She went on to explain modestly, maybe even a little self-consciously, that by saying that she doesn’t mean every story she writes has some big deep theme (though I’d argue most her stories do). A focus can be as simple (or complex!) as looking for home or valuing friendship.

Work must explore a theme of value. The idea, to me, is profound. Is, perhaps, the Eureka I was looking for when I ventured into my forest of questions.

I have long pondered why some novels’ scenes on difficult subject matters, for example, rape—feel somehow wrong or almost sensationalist, while others on the same topics, perhaps even more graphic in their detail, etc., feel somehow right and important to the story and to your reading/relating to it—even while they’re deeply disturbing or unsettling or rage-invoking or whatever.

In my own work, I’ve worried about crossing the line between honestly exploring and rendering what it’s like to be human and being gratuitous.

My worry was foundless. Theme dictates content. If one’s exploring a theme of value—which resonated with me as something I do, too—events in story, regardless of how graphic, disturbing or sexy they may be, will not feel gratuitous. The work’s objective prevents it.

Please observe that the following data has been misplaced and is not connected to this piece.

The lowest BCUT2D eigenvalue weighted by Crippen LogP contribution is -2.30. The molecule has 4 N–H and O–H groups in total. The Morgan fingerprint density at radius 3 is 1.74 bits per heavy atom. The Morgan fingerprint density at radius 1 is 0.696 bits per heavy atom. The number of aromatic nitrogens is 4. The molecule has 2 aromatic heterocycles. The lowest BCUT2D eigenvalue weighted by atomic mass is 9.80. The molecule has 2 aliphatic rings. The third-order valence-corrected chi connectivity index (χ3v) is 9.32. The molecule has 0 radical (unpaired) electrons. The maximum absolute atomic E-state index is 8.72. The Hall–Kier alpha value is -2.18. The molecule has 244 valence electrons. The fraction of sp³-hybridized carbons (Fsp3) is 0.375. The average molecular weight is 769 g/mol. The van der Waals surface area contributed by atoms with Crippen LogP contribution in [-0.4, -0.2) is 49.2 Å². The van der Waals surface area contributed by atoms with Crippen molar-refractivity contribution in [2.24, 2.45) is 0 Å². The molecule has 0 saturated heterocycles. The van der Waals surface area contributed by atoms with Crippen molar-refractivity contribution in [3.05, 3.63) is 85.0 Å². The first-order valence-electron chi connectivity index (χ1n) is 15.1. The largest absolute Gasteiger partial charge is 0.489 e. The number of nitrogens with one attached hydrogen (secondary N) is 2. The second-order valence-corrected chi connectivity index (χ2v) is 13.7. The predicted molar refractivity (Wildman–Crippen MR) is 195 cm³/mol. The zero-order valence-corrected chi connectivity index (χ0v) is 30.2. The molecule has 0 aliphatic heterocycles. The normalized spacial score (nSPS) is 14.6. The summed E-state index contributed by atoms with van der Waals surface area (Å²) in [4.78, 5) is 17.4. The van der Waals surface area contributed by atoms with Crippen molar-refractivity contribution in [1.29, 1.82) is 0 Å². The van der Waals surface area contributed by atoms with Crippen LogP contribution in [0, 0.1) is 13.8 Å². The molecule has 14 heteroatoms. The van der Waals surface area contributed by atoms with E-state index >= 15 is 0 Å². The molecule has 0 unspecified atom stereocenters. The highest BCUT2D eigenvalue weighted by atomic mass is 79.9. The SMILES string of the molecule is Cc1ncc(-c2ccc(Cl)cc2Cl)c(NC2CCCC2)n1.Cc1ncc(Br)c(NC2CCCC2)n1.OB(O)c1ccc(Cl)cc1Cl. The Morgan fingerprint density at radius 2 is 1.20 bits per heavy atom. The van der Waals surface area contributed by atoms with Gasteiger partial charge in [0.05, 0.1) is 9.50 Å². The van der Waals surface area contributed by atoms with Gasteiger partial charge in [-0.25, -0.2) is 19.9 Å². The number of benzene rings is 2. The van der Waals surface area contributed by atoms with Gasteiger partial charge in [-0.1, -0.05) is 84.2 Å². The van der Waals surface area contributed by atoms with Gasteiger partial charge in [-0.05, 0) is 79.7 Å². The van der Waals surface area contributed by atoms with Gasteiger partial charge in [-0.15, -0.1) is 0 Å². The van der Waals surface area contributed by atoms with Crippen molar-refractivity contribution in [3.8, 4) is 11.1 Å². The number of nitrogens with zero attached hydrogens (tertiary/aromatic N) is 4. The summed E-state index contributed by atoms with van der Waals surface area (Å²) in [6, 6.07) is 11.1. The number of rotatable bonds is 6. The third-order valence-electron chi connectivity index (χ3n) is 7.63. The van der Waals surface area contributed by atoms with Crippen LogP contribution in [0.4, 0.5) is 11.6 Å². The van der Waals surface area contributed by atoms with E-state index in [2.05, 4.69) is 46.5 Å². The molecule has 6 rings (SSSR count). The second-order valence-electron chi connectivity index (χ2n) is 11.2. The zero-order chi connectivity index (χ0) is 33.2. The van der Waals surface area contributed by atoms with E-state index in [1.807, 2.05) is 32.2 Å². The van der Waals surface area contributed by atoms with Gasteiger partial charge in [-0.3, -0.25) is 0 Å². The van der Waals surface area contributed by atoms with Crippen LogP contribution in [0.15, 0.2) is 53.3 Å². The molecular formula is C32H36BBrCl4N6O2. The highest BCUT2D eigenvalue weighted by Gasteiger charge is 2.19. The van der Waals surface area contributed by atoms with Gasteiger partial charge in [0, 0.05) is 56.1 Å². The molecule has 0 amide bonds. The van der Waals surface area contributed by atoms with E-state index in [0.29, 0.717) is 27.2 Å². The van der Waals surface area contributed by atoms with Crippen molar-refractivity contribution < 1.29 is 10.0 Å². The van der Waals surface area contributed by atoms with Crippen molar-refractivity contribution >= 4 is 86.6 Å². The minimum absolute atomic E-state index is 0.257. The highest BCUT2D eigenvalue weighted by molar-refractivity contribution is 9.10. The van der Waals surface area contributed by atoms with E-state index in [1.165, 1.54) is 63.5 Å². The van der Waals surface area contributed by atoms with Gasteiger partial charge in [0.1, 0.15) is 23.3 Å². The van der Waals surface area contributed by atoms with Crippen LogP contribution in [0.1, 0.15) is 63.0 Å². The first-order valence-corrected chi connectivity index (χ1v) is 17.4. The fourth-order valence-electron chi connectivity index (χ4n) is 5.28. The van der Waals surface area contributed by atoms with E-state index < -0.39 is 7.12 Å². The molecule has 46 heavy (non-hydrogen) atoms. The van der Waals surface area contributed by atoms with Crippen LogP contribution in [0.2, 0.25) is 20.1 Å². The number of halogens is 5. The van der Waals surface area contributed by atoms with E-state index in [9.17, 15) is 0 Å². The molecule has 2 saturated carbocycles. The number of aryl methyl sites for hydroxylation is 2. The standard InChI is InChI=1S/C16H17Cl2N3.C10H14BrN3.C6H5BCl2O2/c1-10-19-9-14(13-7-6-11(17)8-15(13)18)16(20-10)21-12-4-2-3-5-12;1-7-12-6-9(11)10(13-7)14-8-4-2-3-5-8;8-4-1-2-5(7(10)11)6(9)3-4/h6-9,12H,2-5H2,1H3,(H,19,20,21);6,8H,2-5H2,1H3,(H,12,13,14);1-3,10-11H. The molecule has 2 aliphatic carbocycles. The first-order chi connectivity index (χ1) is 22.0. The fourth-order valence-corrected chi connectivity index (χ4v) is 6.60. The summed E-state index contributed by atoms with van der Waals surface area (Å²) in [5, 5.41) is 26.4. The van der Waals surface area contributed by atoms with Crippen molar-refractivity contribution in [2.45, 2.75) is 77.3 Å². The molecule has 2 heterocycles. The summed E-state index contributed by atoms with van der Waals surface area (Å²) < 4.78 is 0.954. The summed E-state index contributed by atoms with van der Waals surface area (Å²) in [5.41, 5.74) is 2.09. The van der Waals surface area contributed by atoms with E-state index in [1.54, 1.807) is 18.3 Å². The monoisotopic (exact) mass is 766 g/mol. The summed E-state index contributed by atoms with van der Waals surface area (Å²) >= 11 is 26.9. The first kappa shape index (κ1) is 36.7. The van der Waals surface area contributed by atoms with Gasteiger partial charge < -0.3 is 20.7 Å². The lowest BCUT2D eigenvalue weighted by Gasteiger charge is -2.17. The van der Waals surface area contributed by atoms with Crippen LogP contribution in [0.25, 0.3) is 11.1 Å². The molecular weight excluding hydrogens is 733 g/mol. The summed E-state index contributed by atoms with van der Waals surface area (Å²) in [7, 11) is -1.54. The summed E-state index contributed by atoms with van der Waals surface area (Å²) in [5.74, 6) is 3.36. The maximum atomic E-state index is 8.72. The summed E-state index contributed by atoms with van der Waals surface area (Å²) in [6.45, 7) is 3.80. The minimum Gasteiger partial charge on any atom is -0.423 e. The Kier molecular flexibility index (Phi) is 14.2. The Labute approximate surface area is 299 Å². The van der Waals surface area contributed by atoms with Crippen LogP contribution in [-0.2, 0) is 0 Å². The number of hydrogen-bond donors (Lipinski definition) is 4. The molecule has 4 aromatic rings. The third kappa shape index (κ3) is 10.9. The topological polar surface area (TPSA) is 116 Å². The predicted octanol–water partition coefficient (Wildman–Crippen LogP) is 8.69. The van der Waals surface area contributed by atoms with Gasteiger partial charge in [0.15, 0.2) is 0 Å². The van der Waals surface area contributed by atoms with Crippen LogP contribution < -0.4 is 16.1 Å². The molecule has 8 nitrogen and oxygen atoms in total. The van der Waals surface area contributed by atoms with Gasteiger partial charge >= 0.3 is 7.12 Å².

Thoughts? 🙂

Flip a coin?

I used to always advocate going with your gut when it comes to starting a new story.

“I can’t decide what project to start next. I don’t know which story I should focus on completing. . . .” someone would say.

“Oh, that’s easy,” I’d reply. “Just go with whatever story’s louder in your head.”



The problem is that sometimes your head is really darn loud—and there’s more than one thing yelling. Especially, maybe, in the spring when the sap is running and new growth is exploding brilliant and green in every crook and cranny of the natural world.

I feel like one of my newly acquired chicks. Frantic with delight and distraction—everything is new. Everything is exciting. I can’t decide where to peck next, so I flap back and forth, take running leaps, then stutter to a stop—flutter up to practice perching, then flop back to the ground (sometimes face plant) to snack some more. . . .

The problem is that sometimes you can become so accustomed to working on a deadline that you know you can sit down to work, completely uninspired, and within minutes the muse will honour your commitment to your work and suddenly the story that seemed non-existent will roar to life. “Whatever’s loudest in your head” only half applies, because you’re a pro now (or some reasonable facsimile thereof, heh heh) and you can make your head turn up the volume on whatever story you want or need it to.

The problem is that sometimes two stories are completely different from each other in every way, yet are both engaging, tempting . . .